Dots, Lines & Pixels

DPI (dots per inch):
Resolution (dot/spot size on an imaging device).

  • The higher the resolution, the smaller the dot size.
  • The smaller the dot size, the sharper the image.
  • Small dots (high resolutions) are required for high line screens.
  • Common laser printer resolutions are 300, 400, or 600 dpi.
  • Resolutions of 2400 dpi or higher are required for print.
  • DPI is often used interchangeably with PPI (pixels per inch) to describe computer monitor screen resolution or scan resolution.
LPI (lines per inch):
Number of lines or rows of dots in a halftone or screen tint.
  • Standard line screens are 65, 85, 100, 120, 133, 150, 175 & 200 lpi.
  • Small dots (high resolutions) are required for high line screens.
  • 300 dpi laser printers can print a line screen of up to 53 lpi.
  • 600 dpi laser printers can print a line screen of up to 85 lpi.
  • 2540 dpi resolution is recommended for line screens of 150 lpi or above.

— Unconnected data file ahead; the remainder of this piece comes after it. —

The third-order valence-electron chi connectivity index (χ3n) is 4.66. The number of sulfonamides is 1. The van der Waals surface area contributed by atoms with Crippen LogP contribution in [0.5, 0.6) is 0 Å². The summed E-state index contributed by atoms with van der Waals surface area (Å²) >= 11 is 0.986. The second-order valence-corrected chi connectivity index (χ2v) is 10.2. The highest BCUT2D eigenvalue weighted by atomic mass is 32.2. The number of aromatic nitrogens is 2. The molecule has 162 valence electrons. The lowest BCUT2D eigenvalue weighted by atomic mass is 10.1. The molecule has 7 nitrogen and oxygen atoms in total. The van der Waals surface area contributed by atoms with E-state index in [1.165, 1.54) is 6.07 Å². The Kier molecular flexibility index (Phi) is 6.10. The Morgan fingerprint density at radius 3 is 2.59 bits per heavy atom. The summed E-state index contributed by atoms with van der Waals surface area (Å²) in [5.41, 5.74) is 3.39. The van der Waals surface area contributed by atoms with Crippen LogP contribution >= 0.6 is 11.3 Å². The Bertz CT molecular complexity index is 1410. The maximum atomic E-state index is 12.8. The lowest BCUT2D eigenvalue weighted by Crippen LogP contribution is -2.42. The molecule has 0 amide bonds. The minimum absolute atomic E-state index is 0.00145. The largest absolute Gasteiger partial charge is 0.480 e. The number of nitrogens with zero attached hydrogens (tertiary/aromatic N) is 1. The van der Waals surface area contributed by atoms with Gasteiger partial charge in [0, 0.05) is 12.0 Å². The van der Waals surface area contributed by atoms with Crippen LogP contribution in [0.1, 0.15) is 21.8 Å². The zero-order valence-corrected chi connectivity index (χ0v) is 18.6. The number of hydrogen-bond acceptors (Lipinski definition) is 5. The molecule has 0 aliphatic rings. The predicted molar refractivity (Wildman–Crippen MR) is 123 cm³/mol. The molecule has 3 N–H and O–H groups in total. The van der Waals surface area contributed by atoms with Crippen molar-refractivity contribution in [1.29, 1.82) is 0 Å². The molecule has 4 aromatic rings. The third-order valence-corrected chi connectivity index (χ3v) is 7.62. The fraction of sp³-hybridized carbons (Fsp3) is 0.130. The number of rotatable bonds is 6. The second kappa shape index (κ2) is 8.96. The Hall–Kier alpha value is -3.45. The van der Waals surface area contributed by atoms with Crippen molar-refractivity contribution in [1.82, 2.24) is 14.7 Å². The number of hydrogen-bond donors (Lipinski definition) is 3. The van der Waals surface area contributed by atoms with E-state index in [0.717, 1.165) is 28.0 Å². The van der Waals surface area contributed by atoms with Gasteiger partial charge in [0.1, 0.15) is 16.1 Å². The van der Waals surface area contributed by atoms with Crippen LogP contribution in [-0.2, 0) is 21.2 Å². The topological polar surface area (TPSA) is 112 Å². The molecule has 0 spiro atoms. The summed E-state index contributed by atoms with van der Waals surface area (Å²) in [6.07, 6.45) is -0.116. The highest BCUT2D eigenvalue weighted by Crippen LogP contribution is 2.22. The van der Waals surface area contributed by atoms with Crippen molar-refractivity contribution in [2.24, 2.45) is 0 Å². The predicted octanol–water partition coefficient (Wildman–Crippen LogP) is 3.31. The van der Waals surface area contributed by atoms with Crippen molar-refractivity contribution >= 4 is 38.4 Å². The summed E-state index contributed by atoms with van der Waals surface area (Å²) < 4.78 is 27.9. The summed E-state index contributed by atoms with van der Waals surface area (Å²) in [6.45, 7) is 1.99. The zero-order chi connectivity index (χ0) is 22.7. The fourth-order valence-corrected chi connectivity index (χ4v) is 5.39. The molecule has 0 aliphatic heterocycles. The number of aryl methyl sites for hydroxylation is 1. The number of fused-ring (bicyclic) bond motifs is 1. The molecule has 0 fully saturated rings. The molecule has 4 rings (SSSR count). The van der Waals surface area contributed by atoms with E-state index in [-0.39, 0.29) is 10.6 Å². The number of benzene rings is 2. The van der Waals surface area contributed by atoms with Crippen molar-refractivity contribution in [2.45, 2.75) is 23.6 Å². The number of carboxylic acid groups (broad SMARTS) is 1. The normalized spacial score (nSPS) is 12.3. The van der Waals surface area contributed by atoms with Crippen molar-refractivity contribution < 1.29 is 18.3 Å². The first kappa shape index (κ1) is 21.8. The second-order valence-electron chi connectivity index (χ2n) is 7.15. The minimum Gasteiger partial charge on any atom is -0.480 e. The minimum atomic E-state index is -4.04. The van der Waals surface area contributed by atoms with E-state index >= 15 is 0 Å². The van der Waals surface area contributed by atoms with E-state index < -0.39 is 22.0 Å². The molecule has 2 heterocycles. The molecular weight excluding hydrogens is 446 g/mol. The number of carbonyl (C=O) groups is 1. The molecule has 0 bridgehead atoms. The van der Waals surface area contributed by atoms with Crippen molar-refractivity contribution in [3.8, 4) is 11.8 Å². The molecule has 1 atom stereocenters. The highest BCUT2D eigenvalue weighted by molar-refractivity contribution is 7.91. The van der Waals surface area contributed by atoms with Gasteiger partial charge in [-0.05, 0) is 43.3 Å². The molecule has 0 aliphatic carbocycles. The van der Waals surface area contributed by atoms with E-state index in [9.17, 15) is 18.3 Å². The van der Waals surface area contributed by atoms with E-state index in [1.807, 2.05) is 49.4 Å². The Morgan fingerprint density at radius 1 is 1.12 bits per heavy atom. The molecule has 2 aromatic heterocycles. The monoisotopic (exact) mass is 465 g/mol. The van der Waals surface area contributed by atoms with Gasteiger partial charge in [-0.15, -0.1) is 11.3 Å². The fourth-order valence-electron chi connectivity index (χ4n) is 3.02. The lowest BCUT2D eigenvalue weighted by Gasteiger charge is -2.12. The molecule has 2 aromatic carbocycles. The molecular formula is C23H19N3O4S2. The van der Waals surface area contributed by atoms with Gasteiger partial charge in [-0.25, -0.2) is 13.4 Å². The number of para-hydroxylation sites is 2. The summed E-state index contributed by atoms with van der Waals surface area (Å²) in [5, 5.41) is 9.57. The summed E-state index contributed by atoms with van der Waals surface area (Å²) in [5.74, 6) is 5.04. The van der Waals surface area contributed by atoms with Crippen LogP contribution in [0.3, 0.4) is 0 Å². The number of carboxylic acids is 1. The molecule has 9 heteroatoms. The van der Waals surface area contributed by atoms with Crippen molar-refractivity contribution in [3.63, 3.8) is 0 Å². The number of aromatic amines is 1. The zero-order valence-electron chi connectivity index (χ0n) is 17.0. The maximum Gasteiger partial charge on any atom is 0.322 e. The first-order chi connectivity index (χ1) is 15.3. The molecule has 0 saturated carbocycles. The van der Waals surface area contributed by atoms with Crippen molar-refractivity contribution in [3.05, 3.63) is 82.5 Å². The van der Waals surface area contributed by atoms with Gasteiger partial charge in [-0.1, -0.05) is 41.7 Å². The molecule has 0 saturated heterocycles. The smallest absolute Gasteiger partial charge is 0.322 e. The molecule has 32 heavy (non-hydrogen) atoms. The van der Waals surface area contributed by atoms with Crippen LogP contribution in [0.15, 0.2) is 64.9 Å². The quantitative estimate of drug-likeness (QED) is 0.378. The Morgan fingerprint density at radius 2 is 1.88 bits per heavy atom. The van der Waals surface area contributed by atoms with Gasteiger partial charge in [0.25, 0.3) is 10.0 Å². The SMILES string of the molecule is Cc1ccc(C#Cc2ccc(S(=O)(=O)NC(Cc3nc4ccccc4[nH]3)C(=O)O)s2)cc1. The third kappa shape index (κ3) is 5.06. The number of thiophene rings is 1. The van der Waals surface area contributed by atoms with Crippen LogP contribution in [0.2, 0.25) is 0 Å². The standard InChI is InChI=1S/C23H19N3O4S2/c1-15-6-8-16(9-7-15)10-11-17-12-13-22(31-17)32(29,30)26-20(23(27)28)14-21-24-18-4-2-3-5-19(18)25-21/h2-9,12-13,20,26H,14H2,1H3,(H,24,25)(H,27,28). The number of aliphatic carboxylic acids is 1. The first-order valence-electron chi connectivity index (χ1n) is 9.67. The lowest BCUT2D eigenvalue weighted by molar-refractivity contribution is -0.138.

General guidelines for selecting line screens:
  • Silk screening on cloth, fabric: 45 to 65 lpi.
  • Photocopy masters: 65 or 85 lpi.
  • Newspaper: 65, 85 or 100 lpi.
  • Quick printing: 85, 100 or 120 lpi.
  • Magazines: 120, 133 or 150 lpi.
  • Commercial printing: 150, 175 & 200 lpi.
PPI (pixels per inch):
Resolution of a scanned image or screen display.
  • The fewer pixels per inch, the less image detail.
  • A Macintosh monitor displays at 72 ppi.
  • A PC monitor displays at 96 ppi.
  • Continuous-tone images for reproduction are typically 300 ppi.
  • Line-art images for reproduction are typically 1200 to 2000 ppi.
  • PPI is often used interchangeably with DPI (dots per inch) to describe computer monitor screen resolution or scan resolution.